Monday, July 23, 2012

Replication and snitches in Cassandra

In the previous post we’ve seen how data distribution in Cassandra works. But what if one of the nodes fails? If you want to ensure fault tolerance, you need to enable data replication. When you create a keyspace in Cassandra, you must decide the replica placement strategy: the number of replicas and how those replicas are distributed across nodes in the cluster. The replication strategy relies on the cluster-configured snitch to help it determine the physical location of nodes and their proximity to each other.
The total number of replicas across the cluster is often referred to as the replication factor.  A replication factor of 1 means there is only one copy of a row in a cluster. A replication factor of 2 means there are two copies of a row stored in a cluster. This replication factor is controlled at a key space level.

The different types of replication strategies are:

Simple strategy: This strategy places the original row on a node determined by a practitioner and then a copy of the row is placed on the next node walking clock-wise in the cluster.
Network topology strategy:  This is more sophisticated strategy than the simple strategy. Network topology strategy gives you more control over where the rows are placed in your database cluster. This allows you to place different rows on racks in a data center or to carry out geographical replication between multiple data centers. You can specify the replication strategy when creating a keyspace like:

CREATE KEYSPACE your_keySpace WITH strategy_class = 'NetworkTopologyStrategy' AND strategy_options:DC1 = 4; where DC1 = 4 specifies the replication factor.

Cassandra uses a snitch to define how nodes are grouped together within the overall network topology. This again can be defined in the configuration file cassandra.yaml

The four basic snitches you can define are:

Simple snitch: This is the default snitch used and uses a simple strategy of placing the copy of the row on the next available node walking clockwise through the nodes.
Rack inferring snitch:  The rack inferring snitch automatically tries to place copies of rows on different racks in your data center. The rack inferring snitch uses the node's IP address to infer the network topology. The second unit of the IP address is used to identify the data center where a node is location and the third unit identifies the rack.
Property file snitch: Is used to determine the location of the nodes by referring to the file.
EC2 snitch: If you want to use cassandra in the cloud, you have to use the EC2 snitch which uses the AWS API to request the region and the respective availability zone.

Wednesday, July 18, 2012

Cassandra Architecture - Data Partitioning

Before starting a Cassandra cluster, you must choose how the data will be divided across the nodes in the cluster. This involves choosing a partitioner for the cluster. Cassandra uses a ring architecture. The ring is divided up into ranges equal to the number of nodes, with each node being responsible for one or more ranges of the overall data. Before a node can join the ring, it must be assigned a token. The token determines the node’s position on the ring and the range of data it is responsible for.
Once the partitioner is chosen it is unlikely to change the configuration choice without reloading all the data. This makes it very important to choose and configure the correct partitioner before initializing the cluster.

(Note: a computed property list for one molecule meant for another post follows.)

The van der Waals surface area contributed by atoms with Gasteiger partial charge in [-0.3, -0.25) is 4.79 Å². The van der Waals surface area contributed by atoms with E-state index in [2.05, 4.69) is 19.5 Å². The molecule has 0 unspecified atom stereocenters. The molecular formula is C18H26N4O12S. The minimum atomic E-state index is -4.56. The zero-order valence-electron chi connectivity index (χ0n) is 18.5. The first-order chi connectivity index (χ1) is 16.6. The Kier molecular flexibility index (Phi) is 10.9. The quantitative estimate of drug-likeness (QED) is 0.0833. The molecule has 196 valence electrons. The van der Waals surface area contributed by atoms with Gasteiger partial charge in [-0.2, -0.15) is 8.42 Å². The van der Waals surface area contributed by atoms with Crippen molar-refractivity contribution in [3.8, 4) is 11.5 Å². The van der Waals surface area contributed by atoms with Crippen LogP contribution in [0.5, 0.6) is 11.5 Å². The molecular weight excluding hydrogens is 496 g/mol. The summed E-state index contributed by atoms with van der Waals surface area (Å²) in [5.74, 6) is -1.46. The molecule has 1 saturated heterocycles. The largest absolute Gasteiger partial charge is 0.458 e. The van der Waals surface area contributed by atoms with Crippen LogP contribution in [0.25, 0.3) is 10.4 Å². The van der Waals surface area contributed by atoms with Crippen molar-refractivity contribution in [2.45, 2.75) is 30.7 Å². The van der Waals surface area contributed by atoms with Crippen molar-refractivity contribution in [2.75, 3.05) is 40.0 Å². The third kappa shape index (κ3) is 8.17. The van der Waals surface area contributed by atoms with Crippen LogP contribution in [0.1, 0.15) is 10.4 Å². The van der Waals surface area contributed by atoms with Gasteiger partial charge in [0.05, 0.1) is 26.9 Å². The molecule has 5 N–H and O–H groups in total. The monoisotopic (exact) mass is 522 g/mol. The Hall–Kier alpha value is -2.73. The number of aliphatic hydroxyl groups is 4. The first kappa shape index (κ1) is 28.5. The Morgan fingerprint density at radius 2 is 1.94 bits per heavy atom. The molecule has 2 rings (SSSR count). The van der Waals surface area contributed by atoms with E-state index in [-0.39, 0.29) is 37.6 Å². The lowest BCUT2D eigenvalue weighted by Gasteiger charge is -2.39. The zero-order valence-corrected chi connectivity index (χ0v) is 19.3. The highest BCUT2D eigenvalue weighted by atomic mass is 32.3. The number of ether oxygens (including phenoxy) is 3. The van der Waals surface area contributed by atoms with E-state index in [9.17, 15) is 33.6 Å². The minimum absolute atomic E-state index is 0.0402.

The important distinction between the partitioners is order preservation (OP). Users can define their own partitioners by implementing IPartitioner, or they can use one of the native partitioners.

Random Partitioner
RandomPartitioner  is the default choice for cassandra as it uses an MD5 hash function to map keys into tokens. These keys will evenly distribute across the clusters. The row key determines where the node placement.  Consistent hashing algorithm used by Random partioning ensures that when nodes are added to the cluster, the minimum possible set of data is affected. The hashing algorithm creates an MD5 hash value of the row key ranging from 0 to 2*127. Then nodes in the cluster are assigned a token that represents the hash value in the above mentioned range. This value determines the row keys to be placed in the node. For e.g the below given row with row key ‘Prajeesh’ is assigned a hash key like 98002736AD65AB which determines the node that holds the range to store the row.
Scrum Master

Notice that the keys are not in order. With RandomPartitioner, the keys are evenly distributed across the ring using hashes, but you sacrifice order, which means any range query needs to query all nodes in the ring.

Ordered Preserving Partitioners
The Order Preserving Partitioners preserve the order of the row keys as they are mapped into the token space. This allows range scans over rows, meaning you can scan rows as though you were moving a cursor through a traditional index. For example, if your application has user names as the row key, you can scan rows for users whose names fall between Albert and Amy. This type of query would not be possible with randomly partitioned row keys, since the keys are stored in the order of their MD5 hash (not sequentially).
An advantage of using OPP is that the range queries are simplified since the query need not consult each node in the ring the fetch the data. It can directly visit the node based on the order of row keys.
A disadvantage of using OPP is that the ring becomes unstable over a time if your application tends to write or update a sequential block of rows at a time, then the writes will not be distributed across the cluster, putting it all to a node. This makes one node holding more data than the rest disturbing the even distribution of data across nodes.